Culture

The InterVarsity Situation: Christian Unity in the Face of State Derecognition

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Last month I started a graduate program at California State University, Fullerton. 

Like many new students, I strolled around campus that first day, uncertain about how the experience would go. Would I enjoy collaborating with new colleagues? Would my studies in instructional design add to my toolbox as a teacher? Was I nuts to go back to school only a year after earning a Ph.D. in New Testament?

That same month, an executive order was implemented at Cal State Fullerton and the 22 other campuses of the Cal State system that “derecognized” InterVarsity Christian Fellowship and similar Christian campus ministries. Only recognized groups may meet on-campus without significant bureaucratic entanglements and costs. For InterVarsity, it’s a clear, “No.”

This is a big deal. With 447,000 students, the Cal State system touts itself as “the largest [and] the most diverse” university system in the United States. Under the order by then-chancellor Charles Reed, no student religious group would be recognized unless its leaders were not bound by the beliefs of that religious group.

Many InterVarsity chapters require their leaders to demonstrate assent to a doctrinal statement. In other words, their identity derives from their unity with other Christians. No competent student of history can read their doctrinal statement and fail to see how it unites this vibrant, intellectual campus ministry not only with contemporary followers of Jesus but also with the universal church across the ages.

By standing for unity, InterVarsity is no longer welcome at Cal State. [Tweet This]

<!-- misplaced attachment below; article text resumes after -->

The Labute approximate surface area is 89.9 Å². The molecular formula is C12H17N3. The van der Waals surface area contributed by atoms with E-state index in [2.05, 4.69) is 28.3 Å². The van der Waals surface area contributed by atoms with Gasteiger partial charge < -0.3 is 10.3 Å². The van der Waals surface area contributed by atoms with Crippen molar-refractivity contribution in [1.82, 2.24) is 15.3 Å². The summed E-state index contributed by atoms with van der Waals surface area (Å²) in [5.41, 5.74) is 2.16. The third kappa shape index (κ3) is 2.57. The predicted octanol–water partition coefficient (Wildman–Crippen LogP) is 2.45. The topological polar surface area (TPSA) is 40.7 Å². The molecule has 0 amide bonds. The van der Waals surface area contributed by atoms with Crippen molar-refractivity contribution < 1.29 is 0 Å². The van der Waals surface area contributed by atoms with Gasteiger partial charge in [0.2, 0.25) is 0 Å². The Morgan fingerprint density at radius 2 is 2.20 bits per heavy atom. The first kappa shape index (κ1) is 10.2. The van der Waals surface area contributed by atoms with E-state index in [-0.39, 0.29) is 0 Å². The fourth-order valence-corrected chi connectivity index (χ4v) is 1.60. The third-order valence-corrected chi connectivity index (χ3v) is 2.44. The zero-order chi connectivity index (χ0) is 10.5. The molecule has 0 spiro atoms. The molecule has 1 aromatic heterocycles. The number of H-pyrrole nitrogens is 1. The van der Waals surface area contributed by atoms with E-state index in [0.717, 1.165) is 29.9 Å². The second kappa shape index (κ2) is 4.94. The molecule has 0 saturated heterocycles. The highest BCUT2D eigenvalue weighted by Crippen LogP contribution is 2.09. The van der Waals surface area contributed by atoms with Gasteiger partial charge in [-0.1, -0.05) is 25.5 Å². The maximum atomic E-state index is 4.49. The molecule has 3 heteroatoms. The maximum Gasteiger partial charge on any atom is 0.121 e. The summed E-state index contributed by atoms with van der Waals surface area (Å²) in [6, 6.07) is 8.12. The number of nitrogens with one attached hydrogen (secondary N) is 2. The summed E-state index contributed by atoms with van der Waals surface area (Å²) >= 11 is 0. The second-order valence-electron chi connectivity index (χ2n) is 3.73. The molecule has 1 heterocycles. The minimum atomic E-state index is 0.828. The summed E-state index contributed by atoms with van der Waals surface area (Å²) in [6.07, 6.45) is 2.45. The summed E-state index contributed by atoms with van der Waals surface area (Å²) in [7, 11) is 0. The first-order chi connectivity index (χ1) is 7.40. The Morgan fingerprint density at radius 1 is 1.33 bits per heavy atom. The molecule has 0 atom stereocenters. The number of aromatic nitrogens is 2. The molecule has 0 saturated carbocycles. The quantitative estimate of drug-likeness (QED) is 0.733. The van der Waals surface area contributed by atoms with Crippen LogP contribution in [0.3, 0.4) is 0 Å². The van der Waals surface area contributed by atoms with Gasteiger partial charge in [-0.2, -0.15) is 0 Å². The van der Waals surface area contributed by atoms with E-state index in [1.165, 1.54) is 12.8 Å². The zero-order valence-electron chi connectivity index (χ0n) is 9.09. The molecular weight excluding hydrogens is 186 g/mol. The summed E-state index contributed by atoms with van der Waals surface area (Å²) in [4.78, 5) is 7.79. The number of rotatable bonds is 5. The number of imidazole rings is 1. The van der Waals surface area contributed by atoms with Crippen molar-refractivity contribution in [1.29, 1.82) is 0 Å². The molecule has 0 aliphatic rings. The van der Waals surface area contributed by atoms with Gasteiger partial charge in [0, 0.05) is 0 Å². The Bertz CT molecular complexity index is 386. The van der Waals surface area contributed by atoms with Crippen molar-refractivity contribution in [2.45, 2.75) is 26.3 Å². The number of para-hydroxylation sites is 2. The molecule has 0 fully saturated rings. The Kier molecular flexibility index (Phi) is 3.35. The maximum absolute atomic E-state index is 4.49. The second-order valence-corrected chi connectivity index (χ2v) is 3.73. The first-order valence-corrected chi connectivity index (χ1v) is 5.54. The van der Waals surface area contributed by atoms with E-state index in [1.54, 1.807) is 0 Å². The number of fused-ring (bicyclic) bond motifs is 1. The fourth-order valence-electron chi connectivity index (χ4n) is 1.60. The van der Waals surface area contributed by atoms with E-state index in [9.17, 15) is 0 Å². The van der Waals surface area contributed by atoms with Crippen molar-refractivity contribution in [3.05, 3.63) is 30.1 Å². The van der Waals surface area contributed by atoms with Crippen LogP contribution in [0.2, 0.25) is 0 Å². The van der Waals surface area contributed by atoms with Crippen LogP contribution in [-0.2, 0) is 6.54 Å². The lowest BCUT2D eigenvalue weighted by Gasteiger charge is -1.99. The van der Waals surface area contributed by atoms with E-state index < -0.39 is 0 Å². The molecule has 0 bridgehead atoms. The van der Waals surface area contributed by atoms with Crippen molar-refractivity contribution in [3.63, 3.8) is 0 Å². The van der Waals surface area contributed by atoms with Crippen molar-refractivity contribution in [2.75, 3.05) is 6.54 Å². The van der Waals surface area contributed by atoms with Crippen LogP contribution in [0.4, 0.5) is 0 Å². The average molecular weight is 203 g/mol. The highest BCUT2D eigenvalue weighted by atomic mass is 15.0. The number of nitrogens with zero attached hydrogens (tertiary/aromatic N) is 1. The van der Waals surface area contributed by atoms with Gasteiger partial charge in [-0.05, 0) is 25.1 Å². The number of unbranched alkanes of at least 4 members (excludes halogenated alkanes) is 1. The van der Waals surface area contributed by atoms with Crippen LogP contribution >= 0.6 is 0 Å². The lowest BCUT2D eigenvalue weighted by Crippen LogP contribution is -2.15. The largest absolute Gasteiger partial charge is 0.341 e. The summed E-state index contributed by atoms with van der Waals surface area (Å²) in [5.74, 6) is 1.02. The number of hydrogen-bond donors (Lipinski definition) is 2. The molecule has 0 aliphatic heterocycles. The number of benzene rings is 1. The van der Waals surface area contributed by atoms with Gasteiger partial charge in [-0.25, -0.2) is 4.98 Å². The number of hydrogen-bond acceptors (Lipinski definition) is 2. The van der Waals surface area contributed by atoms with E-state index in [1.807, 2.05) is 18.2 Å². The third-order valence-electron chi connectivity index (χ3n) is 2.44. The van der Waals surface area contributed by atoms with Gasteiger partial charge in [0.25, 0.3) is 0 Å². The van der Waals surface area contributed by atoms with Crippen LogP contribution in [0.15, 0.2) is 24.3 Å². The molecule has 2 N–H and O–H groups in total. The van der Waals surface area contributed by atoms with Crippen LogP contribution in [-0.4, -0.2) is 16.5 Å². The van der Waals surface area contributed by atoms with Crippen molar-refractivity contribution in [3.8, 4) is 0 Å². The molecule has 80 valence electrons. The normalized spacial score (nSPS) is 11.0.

This hits home for me on several fronts. First, as a person of faith attending Cal State, I feel marginalized. It is unjustly arbitrary, for example, that fraternities and sororities are granted exemption on issues that go to the core of their identity, while religious groups are not. In what way is it less heavy-handed for a university administrator to decide arbitrarily for 447,000 students what is in bounds and what is out of bounds than it is for students to define their own groups?

Second, I feel patronized. Yes, it is true that some, if not many, will find challenging and possibly offensive InterVarsity’s core beliefs, including “the unity of all believers in Jesus Christ” and “the unique divine inspiration, entire trustworthiness and authority of the Bible.” Those beliefs can manifest in subversive behavior that may make others uncomfortable. But should university students be protected from ideas they might find offensive or challenging? In what substantive way is the Cal State policy different from the demand in some quarters for equal time for creationism during a biology class? When truth needs to be propped up, that’s a sign of hegemonic ideology. It is far more intellectually honest to let people express themselves in ways that are consistent with their core values, and let others decide for themselves on the merits of the case.

Third, as a former leader in my alma mater’s InterVarsity chapter, I feel a mixture of anger and sadness that many students may not experience the same ease of connection with diverse classmates, staff workers, and Christian faculty that was so formative for me. My friends challenged me to go beyond the parochial Christianity of my childhood. InterVarsity provided a safe place to dialogue, to make mistakes, and to grow. I laugh when I think of how my über-Catholic roommate and fellow IV member, Ryan Gable, would leave my copy of the Catholic catechism open on my desk to some inflammatory passage, such as papal authority. The Luther-toting evangelical in me would respond by leaving a virtual post-it note on his computer with a polemical Bible verse like “do not call anyone on earth ‘father’” (Matt 23:9).